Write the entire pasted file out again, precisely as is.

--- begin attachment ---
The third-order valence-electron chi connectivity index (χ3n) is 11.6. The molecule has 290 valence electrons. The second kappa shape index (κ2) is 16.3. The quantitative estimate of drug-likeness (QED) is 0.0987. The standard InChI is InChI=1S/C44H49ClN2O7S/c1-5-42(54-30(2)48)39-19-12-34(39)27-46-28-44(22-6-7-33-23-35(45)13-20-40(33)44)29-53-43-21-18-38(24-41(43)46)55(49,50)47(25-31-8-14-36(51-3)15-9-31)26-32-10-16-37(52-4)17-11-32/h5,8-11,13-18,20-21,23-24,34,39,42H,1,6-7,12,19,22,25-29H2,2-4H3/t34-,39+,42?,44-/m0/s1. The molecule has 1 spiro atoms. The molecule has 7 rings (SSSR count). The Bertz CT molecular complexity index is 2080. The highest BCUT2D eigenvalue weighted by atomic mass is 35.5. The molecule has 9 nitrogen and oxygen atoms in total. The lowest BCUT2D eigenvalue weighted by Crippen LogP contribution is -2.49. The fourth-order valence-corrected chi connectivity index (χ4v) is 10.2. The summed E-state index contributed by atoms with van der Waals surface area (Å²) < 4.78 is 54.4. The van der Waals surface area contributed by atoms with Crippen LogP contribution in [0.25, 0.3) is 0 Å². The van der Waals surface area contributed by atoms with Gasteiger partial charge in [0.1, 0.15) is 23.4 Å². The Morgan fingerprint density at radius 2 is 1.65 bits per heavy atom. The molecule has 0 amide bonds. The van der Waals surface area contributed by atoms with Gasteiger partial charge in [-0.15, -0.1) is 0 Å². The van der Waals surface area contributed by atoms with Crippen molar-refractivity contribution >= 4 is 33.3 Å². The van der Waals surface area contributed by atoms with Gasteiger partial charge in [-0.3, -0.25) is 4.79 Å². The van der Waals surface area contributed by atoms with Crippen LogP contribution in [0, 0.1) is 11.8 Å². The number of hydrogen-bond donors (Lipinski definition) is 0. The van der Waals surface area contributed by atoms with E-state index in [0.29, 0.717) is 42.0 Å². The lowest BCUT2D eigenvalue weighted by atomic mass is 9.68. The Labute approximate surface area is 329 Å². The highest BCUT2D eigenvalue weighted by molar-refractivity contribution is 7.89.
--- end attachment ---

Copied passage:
The third-order valence-electron chi connectivity index (χ3n) is 11.6. The molecule has 290 valence electrons. The second kappa shape index (κ2) is 16.3. The quantitative estimate of drug-likeness (QED) is 0.0987. The standard InChI is InChI=1S/C44H49ClN2O7S/c1-5-42(54-30(2)48)39-19-12-34(39)27-46-28-44(22-6-7-33-23-35(45)13-20-40(33)44)29-53-43-21-18-38(24-41(43)46)55(49,50)47(25-31-8-14-36(51-3)15-9-31)26-32-10-16-37(52-4)17-11-32/h5,8-11,13-18,20-21,23-24,34,39,42H,1,6-7,12,19,22,25-29H2,2-4H3/t34-,39+,42?,44-/m0/s1. The molecule has 1 spiro atoms. The molecule has 7 rings (SSSR count). The Bertz CT molecular complexity index is 2080. The highest BCUT2D eigenvalue weighted by atomic mass is 35.5. The molecule has 9 nitrogen and oxygen atoms in total. The lowest BCUT2D eigenvalue weighted by Crippen LogP contribution is -2.49. The fourth-order valence-corrected chi connectivity index (χ4v) is 10.2. The summed E-state index contributed by atoms with van der Waals surface area (Å²) < 4.78 is 54.4. The van der Waals surface area contributed by atoms with Crippen LogP contribution in [0.25, 0.3) is 0 Å². The van der Waals surface area contributed by atoms with Gasteiger partial charge in [0.1, 0.15) is 23.4 Å². The Morgan fingerprint density at radius 2 is 1.65 bits per heavy atom. The molecule has 0 amide bonds. The van der Waals surface area contributed by atoms with Gasteiger partial charge in [-0.15, -0.1) is 0 Å². The van der Waals surface area contributed by atoms with Crippen molar-refractivity contribution >= 4 is 33.3 Å². The van der Waals surface area contributed by atoms with Gasteiger partial charge in [-0.3, -0.25) is 4.79 Å². The van der Waals surface area contributed by atoms with Crippen LogP contribution in [0, 0.1) is 11.8 Å². The number of hydrogen-bond donors (Lipinski definition) is 0. The van der Waals surface area contributed by atoms with E-state index in [0.29, 0.717) is 42.0 Å². The lowest BCUT2D eigenvalue weighted by atomic mass is 9.68. The Labute approximate surface area is 329 Å². The highest BCUT2D eigenvalue weighted by molar-refractivity contribution is 7.89.